It is often useful to normalize metrics, like the spam fraction metric, so they don’t go up or down just because we have more customers!
Now that we know what we’re doing and how to measure its success, it’s time to figure out what data we can use. Just based on how a company operates, you can make a really good guess as to the data they have. For Twitter we know they have to track Tweets, accounts, and logins, so they must have databases with that information. Here are what I think they contain:
- Tweets database: Sending account, mentioned accounts, parent Tweet, Tweet text.
- Interactions database: Account, Tweet, action (retweet, favorite, etc.).
- Accounts database: Account name, handle, creation date, creation device, creation IP address.
- Following database: Account, followed account.
- Login database: Account, date, login device, login IP address, success or fail reason.
- Ops database: Account, restriction, human reasoning.
And a lot more. From these we can find out a lot about an account and the Tweets they send, who they send to, who those people react to, and possibly how login events tie different accounts together.
Labels and Features
Having figured out what data is available, it’s time to process it. Because I’m treating this as a classification problem, I’ll need labels to tell me the ground truth for accounts, and I’ll need features which describe the behavior of the accounts.
Since there is an ops team handling spam, I have historical examples of bad behavior which I can use as positive labels.1 If there aren’t enough I can use tricks to try to expand my labels, for example looking at IP address or devices that are associated with spammers and labeling other accounts with the same login characteristics.
Negative labels are harder to come by. I know Twitter has verified users who are unlikely to be spam bots, so I can use them. But verified users are certainly very different from “normal” good users because they have far more followers.
It is a safe bet that there are far more good users than spam bots, so randomly selecting accounts can be used to build a negative label set.
To build features, it helps to think about what sort of behavior a spam bot might exhibit, and then try to codify that behavior into features. For example:
- Bots can’t write truly unique messages; they must use a template or language generator. This should lead to similar messages, so looking at how repetitive an account’s Tweets are is a good feature.
- Bots are used because they scale. They can run all the time and send messages to hundreds or thousands (or millions) or users. Number of unique Tweet recipients and number of minutes per day with a Tweet sent are likely good features.
- Bots have a controller. Someone is benefiting from the spam, and they have to control their bots. Features around logins might help here like number of accounts seen from this IP address or device, similarity of login time, etc.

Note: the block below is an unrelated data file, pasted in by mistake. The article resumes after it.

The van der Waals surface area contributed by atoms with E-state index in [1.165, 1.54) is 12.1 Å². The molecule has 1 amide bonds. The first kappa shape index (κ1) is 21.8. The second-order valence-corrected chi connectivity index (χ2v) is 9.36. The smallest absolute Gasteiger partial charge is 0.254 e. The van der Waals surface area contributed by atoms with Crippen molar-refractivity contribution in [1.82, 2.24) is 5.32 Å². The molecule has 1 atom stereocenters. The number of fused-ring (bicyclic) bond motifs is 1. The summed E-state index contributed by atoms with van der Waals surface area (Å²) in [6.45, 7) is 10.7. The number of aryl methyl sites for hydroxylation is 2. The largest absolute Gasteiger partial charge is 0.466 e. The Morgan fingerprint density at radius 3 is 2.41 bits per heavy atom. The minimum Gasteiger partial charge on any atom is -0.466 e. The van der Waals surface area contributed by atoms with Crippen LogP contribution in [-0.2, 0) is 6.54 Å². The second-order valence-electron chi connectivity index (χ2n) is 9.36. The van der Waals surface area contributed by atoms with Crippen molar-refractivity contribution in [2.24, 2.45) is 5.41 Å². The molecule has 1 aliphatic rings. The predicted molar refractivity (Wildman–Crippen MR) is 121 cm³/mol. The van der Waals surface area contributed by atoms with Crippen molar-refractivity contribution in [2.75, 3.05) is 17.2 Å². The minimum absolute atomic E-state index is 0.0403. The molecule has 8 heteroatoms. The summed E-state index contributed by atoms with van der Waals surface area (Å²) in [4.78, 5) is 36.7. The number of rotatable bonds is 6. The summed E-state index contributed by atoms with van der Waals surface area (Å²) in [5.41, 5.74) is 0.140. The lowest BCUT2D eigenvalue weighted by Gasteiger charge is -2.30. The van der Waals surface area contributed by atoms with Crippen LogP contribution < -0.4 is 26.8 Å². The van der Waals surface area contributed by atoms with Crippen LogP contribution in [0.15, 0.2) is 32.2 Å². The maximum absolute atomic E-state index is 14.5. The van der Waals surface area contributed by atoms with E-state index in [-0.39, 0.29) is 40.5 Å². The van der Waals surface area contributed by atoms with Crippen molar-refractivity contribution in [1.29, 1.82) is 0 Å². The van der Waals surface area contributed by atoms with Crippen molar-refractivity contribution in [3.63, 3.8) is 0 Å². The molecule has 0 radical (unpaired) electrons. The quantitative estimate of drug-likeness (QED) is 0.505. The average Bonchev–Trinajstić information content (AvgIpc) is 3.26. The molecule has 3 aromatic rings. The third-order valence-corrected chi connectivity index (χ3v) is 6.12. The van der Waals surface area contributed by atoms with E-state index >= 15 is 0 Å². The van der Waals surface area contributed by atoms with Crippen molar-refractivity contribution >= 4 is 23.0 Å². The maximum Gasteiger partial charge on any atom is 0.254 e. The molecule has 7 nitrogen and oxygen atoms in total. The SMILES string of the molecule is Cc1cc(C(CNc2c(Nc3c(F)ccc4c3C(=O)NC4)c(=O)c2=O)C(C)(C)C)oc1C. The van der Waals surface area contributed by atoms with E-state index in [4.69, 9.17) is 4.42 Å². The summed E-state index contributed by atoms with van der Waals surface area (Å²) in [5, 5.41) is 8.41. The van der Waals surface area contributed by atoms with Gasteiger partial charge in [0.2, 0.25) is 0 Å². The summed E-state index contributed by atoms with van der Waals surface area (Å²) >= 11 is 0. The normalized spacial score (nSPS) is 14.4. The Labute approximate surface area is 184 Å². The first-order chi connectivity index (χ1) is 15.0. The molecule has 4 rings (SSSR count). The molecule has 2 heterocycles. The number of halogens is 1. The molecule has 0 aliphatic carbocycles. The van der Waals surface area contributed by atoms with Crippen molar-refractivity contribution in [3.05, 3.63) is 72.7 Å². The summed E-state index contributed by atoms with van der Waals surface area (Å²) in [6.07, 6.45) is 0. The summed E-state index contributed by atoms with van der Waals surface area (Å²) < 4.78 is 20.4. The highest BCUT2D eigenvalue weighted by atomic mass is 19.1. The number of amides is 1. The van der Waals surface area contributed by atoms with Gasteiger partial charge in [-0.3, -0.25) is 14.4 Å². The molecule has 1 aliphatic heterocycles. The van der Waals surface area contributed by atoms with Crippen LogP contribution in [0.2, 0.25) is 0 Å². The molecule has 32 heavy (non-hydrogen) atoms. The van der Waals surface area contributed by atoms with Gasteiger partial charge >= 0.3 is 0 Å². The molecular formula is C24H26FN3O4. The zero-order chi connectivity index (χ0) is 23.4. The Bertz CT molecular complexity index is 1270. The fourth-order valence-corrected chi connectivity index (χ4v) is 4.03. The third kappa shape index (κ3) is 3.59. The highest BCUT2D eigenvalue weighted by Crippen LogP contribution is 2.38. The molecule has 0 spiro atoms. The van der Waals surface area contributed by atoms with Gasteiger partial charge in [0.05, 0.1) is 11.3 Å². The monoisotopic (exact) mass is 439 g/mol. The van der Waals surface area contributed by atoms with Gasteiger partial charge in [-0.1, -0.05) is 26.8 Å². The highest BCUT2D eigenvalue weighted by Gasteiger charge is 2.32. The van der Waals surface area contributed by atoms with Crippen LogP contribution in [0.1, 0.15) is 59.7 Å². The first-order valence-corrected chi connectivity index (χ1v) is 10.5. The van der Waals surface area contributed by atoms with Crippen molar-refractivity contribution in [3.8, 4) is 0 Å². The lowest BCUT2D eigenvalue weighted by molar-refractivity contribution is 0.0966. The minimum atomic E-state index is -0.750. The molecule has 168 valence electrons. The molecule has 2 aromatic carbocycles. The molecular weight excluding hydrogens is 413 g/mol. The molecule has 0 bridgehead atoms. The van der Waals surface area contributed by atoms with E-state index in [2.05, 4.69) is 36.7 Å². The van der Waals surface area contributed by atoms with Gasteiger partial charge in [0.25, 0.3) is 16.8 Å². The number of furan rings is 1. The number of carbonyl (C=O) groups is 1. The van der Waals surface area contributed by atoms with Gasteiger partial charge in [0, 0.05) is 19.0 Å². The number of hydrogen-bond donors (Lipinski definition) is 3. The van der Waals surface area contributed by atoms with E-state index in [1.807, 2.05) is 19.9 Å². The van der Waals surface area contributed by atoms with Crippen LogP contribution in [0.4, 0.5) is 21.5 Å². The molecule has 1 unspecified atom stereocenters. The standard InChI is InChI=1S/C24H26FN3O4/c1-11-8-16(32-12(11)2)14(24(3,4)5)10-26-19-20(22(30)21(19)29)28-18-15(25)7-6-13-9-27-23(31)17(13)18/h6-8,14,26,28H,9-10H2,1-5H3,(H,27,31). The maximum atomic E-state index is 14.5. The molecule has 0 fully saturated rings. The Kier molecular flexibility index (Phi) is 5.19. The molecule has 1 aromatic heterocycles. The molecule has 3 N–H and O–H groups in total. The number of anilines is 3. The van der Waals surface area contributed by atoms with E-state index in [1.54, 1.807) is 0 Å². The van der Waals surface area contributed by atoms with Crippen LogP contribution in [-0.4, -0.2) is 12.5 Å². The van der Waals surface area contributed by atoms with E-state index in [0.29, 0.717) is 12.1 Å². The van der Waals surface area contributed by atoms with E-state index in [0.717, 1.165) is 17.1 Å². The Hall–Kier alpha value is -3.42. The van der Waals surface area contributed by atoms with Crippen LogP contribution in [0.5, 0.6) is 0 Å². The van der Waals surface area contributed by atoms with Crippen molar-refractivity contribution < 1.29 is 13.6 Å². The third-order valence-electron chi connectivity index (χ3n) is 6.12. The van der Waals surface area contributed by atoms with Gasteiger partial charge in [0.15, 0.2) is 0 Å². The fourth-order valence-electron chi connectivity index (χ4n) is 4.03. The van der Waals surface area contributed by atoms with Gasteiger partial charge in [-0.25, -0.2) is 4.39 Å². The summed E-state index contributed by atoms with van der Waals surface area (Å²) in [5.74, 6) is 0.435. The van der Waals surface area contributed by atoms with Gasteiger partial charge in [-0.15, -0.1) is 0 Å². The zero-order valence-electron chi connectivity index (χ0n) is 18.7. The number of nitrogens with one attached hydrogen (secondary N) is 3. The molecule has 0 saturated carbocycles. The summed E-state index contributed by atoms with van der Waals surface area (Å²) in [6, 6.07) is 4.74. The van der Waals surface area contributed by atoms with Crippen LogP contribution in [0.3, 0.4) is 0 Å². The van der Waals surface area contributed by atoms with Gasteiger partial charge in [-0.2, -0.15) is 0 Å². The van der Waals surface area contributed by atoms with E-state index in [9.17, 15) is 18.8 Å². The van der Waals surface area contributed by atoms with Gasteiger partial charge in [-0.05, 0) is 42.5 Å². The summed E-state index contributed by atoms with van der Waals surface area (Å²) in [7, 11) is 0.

I try to start with the simplest model that will work when starting a new project. Since this is a supervised classification problem and I have written some simple features, logistic regression or a forest are good candidates. I would likely go with a forest because they tend to “just work” and are a little less sensitive to feature processing.2
Deep learning is not something I would use here. It’s great for image, video, audio, or NLP, but for a problem where you have a set of labels and a set of features that you believe to be predictive it is generally overkill.
One thing to consider when training is that the dataset is probably going to be wildly imbalanced. I would start by down-sampling (since we likely have millions of events), but would be ready to discuss other methods and trade offs.
Validation is not too difficult at this point. We focus on the offline metric we decided on above: precision. We don’t have to worry much about leaking data between our holdout sets if we split at the account level, although if we include bots from the same botnet into our different sets there will be a little data leakage. I would start with a simple validation/training/test split with fixed fractions of the dataset.
Since we want to classify an entire account and not a specific tweet, we don’t need to run the model in real-time when Tweets are posted. Instead we can run batches and can decide on the time between runs by looking at something like the characteristic time a spam bot takes to send out Tweets. We can add rate limiting to Tweet sending as well to slow the spam bots and give us more time to decide without impacting normal users.
For deployment, I would start in shadow mode, which I discussed in detail in another post. This would allow us to see how the model performs on real data without the risk of blocking good accounts. I would track its performance using our online metrics: spam fraction and ops time saved. I would compute these metrics twice, once using the assumption that the model blocks flagged accounts, and once assuming that it does not block flagged accounts, and then compare the two outcomes. If the comparison is favorable, the model should be promoted to action mode.
Let Me Know!
I hope this exercise has been helpful! Please reach out and let me know at @alex_gude if you have any comments or improvements!
In this case a positive label means the account is a spam bot, and a negative label means they are not. ↩
If you use regularization with logistic regression (and you should) you need to scale your features. Random forests do not require this. ↩